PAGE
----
As already mentioned, the customer support inquiries and order fulfillment demands for consumer orders from B2C ecommerce channels may be drastically different than a manufacturer’s current infrastructure. Considerations must be given to what each channel and corresponding customer type will need to experience a successful and ideal customer experience.
Will products be available to meet demand?
Often supply chain and production teams at manufacturers fear new sales channels as predicting demand can be difficult. New customer types create the greatest challenge in product forecasting as there is no precedence to how products will be purchased. Establishing separate inventories dedicated to new digital sales channels is one way to ensure product availability while minimizing risk. Manufacturer’s can test consumer sales channels with limited time offers to predict future product demand as well. As more channels are added to manufacturers’ sales efforts the need for business intelligence tools and data warehouses will be needed to calculate opportunity.
The Benefits of Multi-Channel Sales Online
Multi-channel selling is not a new go-to-market strategy. Enterprise-level manufacturers have been selling in many different channels for years, but with increasing adoption of ecommerce, more and more manufacturers are joining the multi-channel sales ranks. The benefits to manufacturers selling in multiple ecommerce channels can allow businesses to reach market penetration like never before.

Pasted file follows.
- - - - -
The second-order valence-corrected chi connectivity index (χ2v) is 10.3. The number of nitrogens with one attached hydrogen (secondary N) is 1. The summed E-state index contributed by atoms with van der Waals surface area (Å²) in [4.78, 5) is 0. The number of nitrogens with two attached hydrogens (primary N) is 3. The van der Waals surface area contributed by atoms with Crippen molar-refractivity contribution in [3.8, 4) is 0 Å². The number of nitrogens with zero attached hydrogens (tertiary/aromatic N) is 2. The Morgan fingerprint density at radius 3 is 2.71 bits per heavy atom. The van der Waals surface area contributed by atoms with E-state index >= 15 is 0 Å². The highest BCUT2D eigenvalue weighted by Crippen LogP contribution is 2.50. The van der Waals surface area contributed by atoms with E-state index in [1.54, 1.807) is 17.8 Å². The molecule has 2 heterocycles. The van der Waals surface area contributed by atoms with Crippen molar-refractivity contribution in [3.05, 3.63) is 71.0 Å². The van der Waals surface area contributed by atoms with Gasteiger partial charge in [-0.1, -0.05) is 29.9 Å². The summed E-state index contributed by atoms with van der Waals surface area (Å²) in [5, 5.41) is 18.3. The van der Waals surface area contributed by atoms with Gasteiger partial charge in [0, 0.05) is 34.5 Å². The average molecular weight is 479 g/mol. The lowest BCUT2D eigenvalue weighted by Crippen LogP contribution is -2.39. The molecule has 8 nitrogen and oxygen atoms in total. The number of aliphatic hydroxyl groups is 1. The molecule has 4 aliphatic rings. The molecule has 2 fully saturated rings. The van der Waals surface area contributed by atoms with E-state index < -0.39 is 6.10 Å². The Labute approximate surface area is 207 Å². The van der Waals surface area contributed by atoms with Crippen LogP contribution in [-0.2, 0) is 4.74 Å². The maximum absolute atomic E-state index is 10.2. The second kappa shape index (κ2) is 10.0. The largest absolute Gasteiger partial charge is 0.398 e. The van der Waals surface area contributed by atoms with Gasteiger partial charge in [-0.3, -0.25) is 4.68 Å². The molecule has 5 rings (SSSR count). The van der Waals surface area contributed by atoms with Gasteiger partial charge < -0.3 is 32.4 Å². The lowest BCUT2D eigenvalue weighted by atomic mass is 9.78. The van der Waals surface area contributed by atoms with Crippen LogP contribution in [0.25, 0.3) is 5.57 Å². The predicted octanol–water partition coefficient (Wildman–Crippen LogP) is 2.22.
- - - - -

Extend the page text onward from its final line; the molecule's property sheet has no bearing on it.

- Brand recognition is probably the simplest benefit of multi-channel sales, but one that has an everlasting result. The more a brand is seen, the more the brand is known. Utilizing Znode, manufacturers can use the native content management system to ensure brand experiences are curated with the right content. This means any sales channel can have content fed to it thanks to Znode’s headless content capabilities.
- The resources and tools to build a multi-channel ecommerce business are more available and at a lower cost than ever before. Manufacturers can engage in multi-channel ecommerce at drastically reduced costs than even ten years ago when monolithic ecommerce platforms required substantial infrastructure and development investment to support. By centralizing ecommerce operations within one platform, Znode enables manufacturers to focus on maximizing efforts of sales in those channels instead of the technology constraints of getting to market.
- More and more buyers are shopping across multiple channels. From marketplaces to brand web-stores, buyers are seeking the best experience in order to acquire the information needed to make a purchase. Remember to sell to prospective buyers, not to channels.